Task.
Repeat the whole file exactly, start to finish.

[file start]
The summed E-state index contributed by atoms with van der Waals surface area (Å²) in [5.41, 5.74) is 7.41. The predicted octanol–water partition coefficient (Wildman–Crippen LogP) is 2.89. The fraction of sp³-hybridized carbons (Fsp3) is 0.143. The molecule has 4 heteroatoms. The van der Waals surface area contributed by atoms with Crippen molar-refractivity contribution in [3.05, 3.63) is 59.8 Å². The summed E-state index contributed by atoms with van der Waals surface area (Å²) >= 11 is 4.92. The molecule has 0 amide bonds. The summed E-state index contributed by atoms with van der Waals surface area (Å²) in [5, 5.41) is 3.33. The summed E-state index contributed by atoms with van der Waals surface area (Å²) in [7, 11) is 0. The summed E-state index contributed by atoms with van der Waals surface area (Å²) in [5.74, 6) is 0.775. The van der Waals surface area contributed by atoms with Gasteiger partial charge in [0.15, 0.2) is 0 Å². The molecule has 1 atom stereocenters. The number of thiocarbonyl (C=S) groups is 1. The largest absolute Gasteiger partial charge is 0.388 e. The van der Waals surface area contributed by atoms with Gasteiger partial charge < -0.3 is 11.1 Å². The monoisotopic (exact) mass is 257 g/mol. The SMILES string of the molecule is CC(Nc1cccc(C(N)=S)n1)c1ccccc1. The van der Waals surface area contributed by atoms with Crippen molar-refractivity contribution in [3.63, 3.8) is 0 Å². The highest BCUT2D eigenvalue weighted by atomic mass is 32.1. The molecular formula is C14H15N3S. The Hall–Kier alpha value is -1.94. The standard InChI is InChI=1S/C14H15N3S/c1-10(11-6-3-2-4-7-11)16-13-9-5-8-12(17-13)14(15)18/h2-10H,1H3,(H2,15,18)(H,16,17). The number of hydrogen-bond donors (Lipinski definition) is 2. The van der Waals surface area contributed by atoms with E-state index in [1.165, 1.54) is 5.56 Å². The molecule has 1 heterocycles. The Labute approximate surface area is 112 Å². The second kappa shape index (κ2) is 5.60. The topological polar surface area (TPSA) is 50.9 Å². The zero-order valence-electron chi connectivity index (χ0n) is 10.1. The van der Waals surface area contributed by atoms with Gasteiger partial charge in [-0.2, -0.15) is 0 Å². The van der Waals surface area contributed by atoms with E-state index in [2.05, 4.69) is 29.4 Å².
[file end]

The summed E-state index contributed by atoms with van der Waals surface area (Å²) in [5.41, 5.74) is 7.41. The predicted octanol–water partition coefficient (Wildman–Crippen LogP) is 2.89. The fraction of sp³-hybridized carbons (Fsp3) is 0.143. The molecule has 4 heteroatoms. The van der Waals surface area contributed by atoms with Crippen molar-refractivity contribution in [3.05, 3.63) is 59.8 Å². The summed E-state index contributed by atoms with van der Waals surface area (Å²) >= 11 is 4.92. The molecule has 0 amide bonds. The summed E-state index contributed by atoms with van der Waals surface area (Å²) in [5, 5.41) is 3.33. The summed E-state index contributed by atoms with van der Waals surface area (Å²) in [7, 11) is 0. The summed E-state index contributed by atoms with van der Waals surface area (Å²) in [5.74, 6) is 0.775. The van der Waals surface area contributed by atoms with Gasteiger partial charge in [0.15, 0.2) is 0 Å². The molecule has 1 atom stereocenters. The number of thiocarbonyl (C=S) groups is 1. The largest absolute Gasteiger partial charge is 0.388 e. The van der Waals surface area contributed by atoms with Gasteiger partial charge < -0.3 is 11.1 Å². The monoisotopic (exact) mass is 257 g/mol. The SMILES string of the molecule is CC(Nc1cccc(C(N)=S)n1)c1ccccc1. The van der Waals surface area contributed by atoms with Crippen molar-refractivity contribution in [3.63, 3.8) is 0 Å². The highest BCUT2D eigenvalue weighted by atomic mass is 32.1. The molecular formula is C14H15N3S. The Hall–Kier alpha value is -1.94. The standard InChI is InChI=1S/C14H15N3S/c1-10(11-6-3-2-4-7-11)16-13-9-5-8-12(17-13)14(15)18/h2-10H,1H3,(H2,15,18)(H,16,17). The number of hydrogen-bond donors (Lipinski definition) is 2. The van der Waals surface area contributed by atoms with E-state index in [1.165, 1.54) is 5.56 Å². The molecule has 1 heterocycles. The Labute approximate surface area is 112 Å². The second kappa shape index (κ2) is 5.60. The topological polar surface area (TPSA) is 50.9 Å². The zero-order valence-electron chi connectivity index (χ0n) is 10.1. The van der Waals surface area contributed by atoms with Gasteiger partial charge in [-0.2, -0.15) is 0 Å². The van der Waals surface area contributed by atoms with E-state index in [2.05, 4.69) is 29.4 Å².